Optimization of maize starch fermentation by Saccharomyces cerevisiae using pervaporation
Nongauza, Sinethemba Aubrey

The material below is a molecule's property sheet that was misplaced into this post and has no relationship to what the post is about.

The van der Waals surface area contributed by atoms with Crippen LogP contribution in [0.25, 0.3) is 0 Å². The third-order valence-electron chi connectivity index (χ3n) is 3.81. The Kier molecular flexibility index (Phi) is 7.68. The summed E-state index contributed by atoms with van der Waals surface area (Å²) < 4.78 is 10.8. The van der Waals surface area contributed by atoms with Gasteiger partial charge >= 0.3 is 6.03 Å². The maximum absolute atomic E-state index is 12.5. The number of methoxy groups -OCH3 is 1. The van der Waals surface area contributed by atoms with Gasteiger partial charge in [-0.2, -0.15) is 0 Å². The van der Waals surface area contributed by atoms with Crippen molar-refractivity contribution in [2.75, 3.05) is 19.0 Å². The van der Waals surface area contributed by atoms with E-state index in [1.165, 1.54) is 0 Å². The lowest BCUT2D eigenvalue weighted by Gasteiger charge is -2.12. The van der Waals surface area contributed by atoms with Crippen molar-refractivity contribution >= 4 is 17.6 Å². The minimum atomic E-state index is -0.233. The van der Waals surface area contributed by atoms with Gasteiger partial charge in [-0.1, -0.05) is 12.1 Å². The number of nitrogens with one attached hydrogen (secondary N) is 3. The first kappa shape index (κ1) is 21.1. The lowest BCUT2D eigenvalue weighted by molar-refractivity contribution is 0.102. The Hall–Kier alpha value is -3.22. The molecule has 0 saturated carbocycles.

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Due to the depletion of petroleum reserves and environmental concerns, bioethanol has been identified as an alternative fuel to petrol. Bioethanol is a fuel of bio-origin derived from renewable biomass. Starch and sugar containing materials are the primary sources of carbon for bioethanol production. Starch is firstly hydrolysed into simple sugars which are later fermented to bioethanol using Saccharomyces cerevisiae (S. cerevisiae). The fermentation of sugars to bioethanol is however limited by inhibition of S. cerevisiae by the major product of the process, bioethanol. The challenge is thus in keeping the bioethanol concentration at levels which are not harmful to the fermenting organism. Keeping bioethanol concentration low in the broth will provide a suitable environment for yeast to grow and thus increase the overall production. Currently bioethanol producers use high water dilution rates to keep the bioethanol concentrations in the broth low enough so that yeast is not harmed. This excess water has to be removed in the downstream process, which is expensive. The use of excessive amounts of water in the fermentation can be avoided by continual removal of bioethanol from the broth. During this investigation the experimental conditions for the hydrolysis process were determined. A pH of 5.5 was determined as the best pH for Termamyl SC at 95°C with a pH of 5.0 for Spirizyme Fuel at 55°C during the liquefaction and the saccharification step, respectively. During the fermentation process the influence of yeast concentration on bioethanol production was investigated by varying the yeast concentration between 2 g.L-1 and 7 g.L-1. A yeast concentration of 5 g.L-1 produced the highest bioethanol yield of 0.48 g.g-1 after 48 hours of fermentation using S. cerevisiae. Later during the investigation a coupled fermentation/pervaporation system was employed in a batch system for continual removal of bioethanol in the fermentation broth in a process called simultaneous fermentation and separation (SFS). Through the continuous removal of bioethanol from the fermentation broth, the bioethanol concentration in the broth was kept low enough so that it was not harmful to the fermenting organism but the overall fermentation yield was not improved. Pervaporation is a membrane separation process used to separate azeotropic mixtures such as bioethanol and water. It is highly efficient, cost effective and uses less energy than distillation. During the SFS process a bioethanol yield of 0.22 g.g-1 was obtained. The SFS process yield for bioethanol was low compared to 0.45 g.g-1 of the traditional batch fermentation process. The lower overall bioethanol yield obtained in the SFS process could be attributed to only the supernatant being used in the SFS process and not the entire fermentation broth as in the traditional process. The results from this study proved that the SFS process was less efficient compared to the traditional batch fermentation process with respect to the bioethanol yield, but that the fermentation could be carried out without the necessity for additional process water.
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